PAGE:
Thursday, June 06, 2013

Phisix and the SET: Why Talking Up the Embattled Stock Markets Won’t Work

Desperate stock market authorities from the Philippines and Thailand gave an advice today to panicking stock markets: CHILL.

From Bloomberg:
Stock exchanges in the Philippines and Thailand have moved to soothe investors after speculation the U.S. Federal Reserve may scale back bond purchases prompted selloffs by overseas investors.

Stock Exchange of Thailand President Charamporn Jotikasthira today urged investors not to panic, saying economic and corporate earnings growth in Southeast Asia’s second-biggest economy remains strong. The benchmark SET Index dropped to two-month low. Philippine Stock Exchange President Hans Sicat described the selloff as an “extreme overreaction.”

The Philippines benchmark index has slumped 11 percent and the Thai gauge 8.4 percent since May 22, when Fed Chairman Ben S. Bernanke said policy makers could consider reducing the pace of monetary stimulus if the nation’s labor market improves. Overseas investors have sold a net $414 million of Thai stocks and $147 million of Philippine shares this month.

“Foreign net selling is an extreme overreaction to Bernanke’s” outlook on possible stimulus cuts, Sicat said in a televised interview with ABS-CBN News today. “Technical corrections tend to be buying opportunities for others who are more conservative.”
Authorities from both former sizzling hot stock markets hardly provided sufficient explanations as to the relationship between the so-called proposed Bernanke’s stimulus cuts vis-à-vis the meltdown, and why the current market paroxysm has not been justified. 


A reduction of stimulus, and not a cessation, simply means of a partial tightening of monetary environment. This could be suggestive of the advent of high interest rate regime

And the brutal market reactions reveals of the extent of sensitivity to interest rate changes due to the degree of leverage employed and established around the Fed’s and local central banking "stimulus".

Simply said, financial markets have been deeply addicted to central banking steroids. Thus the recent stock market rout may be analogized as "withdrawal syndromes"

While it may be a coincidence that the emerging markets, represented by the Philippines (PCOMP-yellow) and Thailand (SET-green), turned the corner (dark blue vertical line) as shown in the above chart from Bloomberg since the May 22nd Bernanke spiel, in reality interest rates as impliedly measured by the US 10 year yields (USGG10YR-orange)  has already been in a sharp ascent since the early days of May. This means that Bernanke's babbles seem as trying to realign their policies to match or to reflect on the actions of the bond markets. 

Of course when authorities talk about strong “economic and corporate earnings” they are referring to the recent past events which blossomed under a low interest rate environment. The prospects of higher interest rates essentially changes this, which has been the reason for such violent response.

Finally, words of appeasement from authorities like the above sends shivers down my spine. That’s because they resonate with the responses made by authorities during a somewhat similar crash environment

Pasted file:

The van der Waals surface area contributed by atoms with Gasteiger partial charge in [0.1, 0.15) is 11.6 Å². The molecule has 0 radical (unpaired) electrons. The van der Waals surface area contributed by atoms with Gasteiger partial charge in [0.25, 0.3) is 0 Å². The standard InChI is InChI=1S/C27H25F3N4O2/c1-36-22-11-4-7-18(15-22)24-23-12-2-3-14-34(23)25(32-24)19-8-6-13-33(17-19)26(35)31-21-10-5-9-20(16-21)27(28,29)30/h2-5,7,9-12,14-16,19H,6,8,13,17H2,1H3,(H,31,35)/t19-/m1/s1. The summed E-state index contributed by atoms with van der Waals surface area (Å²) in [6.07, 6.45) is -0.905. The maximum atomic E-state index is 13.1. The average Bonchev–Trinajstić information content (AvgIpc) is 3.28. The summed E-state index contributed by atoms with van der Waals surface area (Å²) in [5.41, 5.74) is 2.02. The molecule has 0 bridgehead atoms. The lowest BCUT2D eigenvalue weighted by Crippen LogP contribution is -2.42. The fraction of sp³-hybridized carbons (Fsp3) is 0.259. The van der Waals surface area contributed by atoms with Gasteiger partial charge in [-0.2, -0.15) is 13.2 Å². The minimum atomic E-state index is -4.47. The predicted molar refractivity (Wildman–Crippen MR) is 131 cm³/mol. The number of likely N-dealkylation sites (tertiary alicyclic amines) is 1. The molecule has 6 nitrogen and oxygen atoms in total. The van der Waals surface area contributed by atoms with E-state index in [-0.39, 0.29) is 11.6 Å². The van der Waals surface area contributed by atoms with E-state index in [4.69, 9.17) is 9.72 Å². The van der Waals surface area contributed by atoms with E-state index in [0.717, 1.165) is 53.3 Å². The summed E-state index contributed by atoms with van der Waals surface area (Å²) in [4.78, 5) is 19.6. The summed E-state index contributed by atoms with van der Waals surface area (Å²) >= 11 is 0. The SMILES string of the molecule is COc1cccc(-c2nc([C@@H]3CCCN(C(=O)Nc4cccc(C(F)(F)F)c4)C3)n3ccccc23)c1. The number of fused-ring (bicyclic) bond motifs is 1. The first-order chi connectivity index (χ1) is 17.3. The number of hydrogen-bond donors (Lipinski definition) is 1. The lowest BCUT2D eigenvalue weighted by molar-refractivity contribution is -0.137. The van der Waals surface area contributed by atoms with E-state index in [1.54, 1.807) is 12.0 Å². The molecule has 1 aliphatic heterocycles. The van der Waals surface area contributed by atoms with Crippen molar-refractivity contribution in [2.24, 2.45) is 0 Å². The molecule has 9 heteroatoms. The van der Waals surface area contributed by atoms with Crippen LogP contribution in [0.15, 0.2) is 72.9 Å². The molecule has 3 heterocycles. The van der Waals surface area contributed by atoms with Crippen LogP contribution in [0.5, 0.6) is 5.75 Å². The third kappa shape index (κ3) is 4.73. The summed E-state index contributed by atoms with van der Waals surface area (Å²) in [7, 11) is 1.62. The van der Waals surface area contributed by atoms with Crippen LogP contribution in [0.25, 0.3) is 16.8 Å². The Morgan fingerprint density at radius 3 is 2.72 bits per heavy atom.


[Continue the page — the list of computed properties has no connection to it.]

Here is a some quotes from the October 29, 1929 stock market “Black Tuesday” crash that ushered in the Great Depression:
Sept. 1929: "There is no cause to worry. The high tide of prosperity will continue." Andrew W. Mellon, Secretary of the Treasury

Oct. 14, 1929: "Secretary Lamont and officials of the Commerce Department today denied rumors that a severe depression in business and industrial activity was impending, which had been based on a mistaken interpretation of a review of industrial and credit conditions issued earlier in the day by the Federal Reserve Board". New York Times

January 21, 1930: "Definite signs that business and industry have turned the corner from the temporary period of emergency that followed deflation of the speculative market were seen today by President Hoover. The President said that reports to the Cabinet showed the tide of employment had changed in the right direction." News dispatch from Washington

May 1, 1930: "While the crash only took place six months ago, I am convinced we have now passed the worst and with continued unity of effort we shall rapidly recover. There is one certainty of the future of a people of the resources, intelligence and character of the people of the United States-that is prosperity." President Hoover

June 29, 1930: "The worst is over without a doubt." James J. Davis Secretary of Labor.

Sept. 12, 1930: "We have hit bottom and are on the upswing" James J. Davis Secretary of Labor.
What I am saying is that markets ultimately determine whether the interim trend and price levels are justified or not. 

Media’s appeal to authority and the subsequent denials made by authorities will hardly wish away any perceived problems the markets sees, which are currently being ventilated through the vehement feedback as expressed via steep price declines.


Following successive sessions of severe drubbing, the vastly oversold Phisix turned from a 164 point intraday opening decline to close higher by .78% or 58.21 points today (chart from ).

The sharp rebound has little to do with pitching up of the marketplace, but about knee jerk responses to extreme technical conditions. 


Thailand’s SET slumped 2.13% today.

No comments: